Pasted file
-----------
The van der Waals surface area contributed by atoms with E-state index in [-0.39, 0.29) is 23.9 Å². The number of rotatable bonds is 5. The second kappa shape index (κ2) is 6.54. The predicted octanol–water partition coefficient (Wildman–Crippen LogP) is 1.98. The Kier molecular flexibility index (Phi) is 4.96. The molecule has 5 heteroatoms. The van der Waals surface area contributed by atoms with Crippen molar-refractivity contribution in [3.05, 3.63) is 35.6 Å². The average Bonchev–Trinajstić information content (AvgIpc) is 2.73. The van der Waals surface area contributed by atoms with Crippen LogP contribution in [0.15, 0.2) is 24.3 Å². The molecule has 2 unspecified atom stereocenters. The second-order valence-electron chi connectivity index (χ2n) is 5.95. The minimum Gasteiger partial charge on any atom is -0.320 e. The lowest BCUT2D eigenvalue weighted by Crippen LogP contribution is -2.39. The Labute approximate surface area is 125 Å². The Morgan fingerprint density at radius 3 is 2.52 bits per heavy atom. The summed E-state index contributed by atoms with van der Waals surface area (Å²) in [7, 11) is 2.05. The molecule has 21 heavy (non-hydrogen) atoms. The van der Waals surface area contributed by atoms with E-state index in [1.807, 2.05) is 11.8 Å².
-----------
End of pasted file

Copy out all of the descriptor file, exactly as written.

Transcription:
The van der Waals surface area contributed by atoms with E-state index in [-0.39, 0.29) is 23.9 Å². The number of rotatable bonds is 5. The second kappa shape index (κ2) is 6.54. The predicted octanol–water partition coefficient (Wildman–Crippen LogP) is 1.98. The Kier molecular flexibility index (Phi) is 4.96. The molecule has 5 heteroatoms. The van der Waals surface area contributed by atoms with Crippen molar-refractivity contribution in [3.05, 3.63) is 35.6 Å². The average Bonchev–Trinajstić information content (AvgIpc) is 2.73. The van der Waals surface area contributed by atoms with Crippen LogP contribution in [0.15, 0.2) is 24.3 Å². The molecule has 2 unspecified atom stereocenters. The second-order valence-electron chi connectivity index (χ2n) is 5.95. The minimum Gasteiger partial charge on any atom is -0.320 e. The lowest BCUT2D eigenvalue weighted by Crippen LogP contribution is -2.39. The Labute approximate surface area is 125 Å². The Morgan fingerprint density at radius 3 is 2.52 bits per heavy atom. The summed E-state index contributed by atoms with van der Waals surface area (Å²) in [7, 11) is 2.05. The molecule has 21 heavy (non-hydrogen) atoms. The van der Waals surface area contributed by atoms with E-state index in [1.807, 2.05) is 11.8 Å².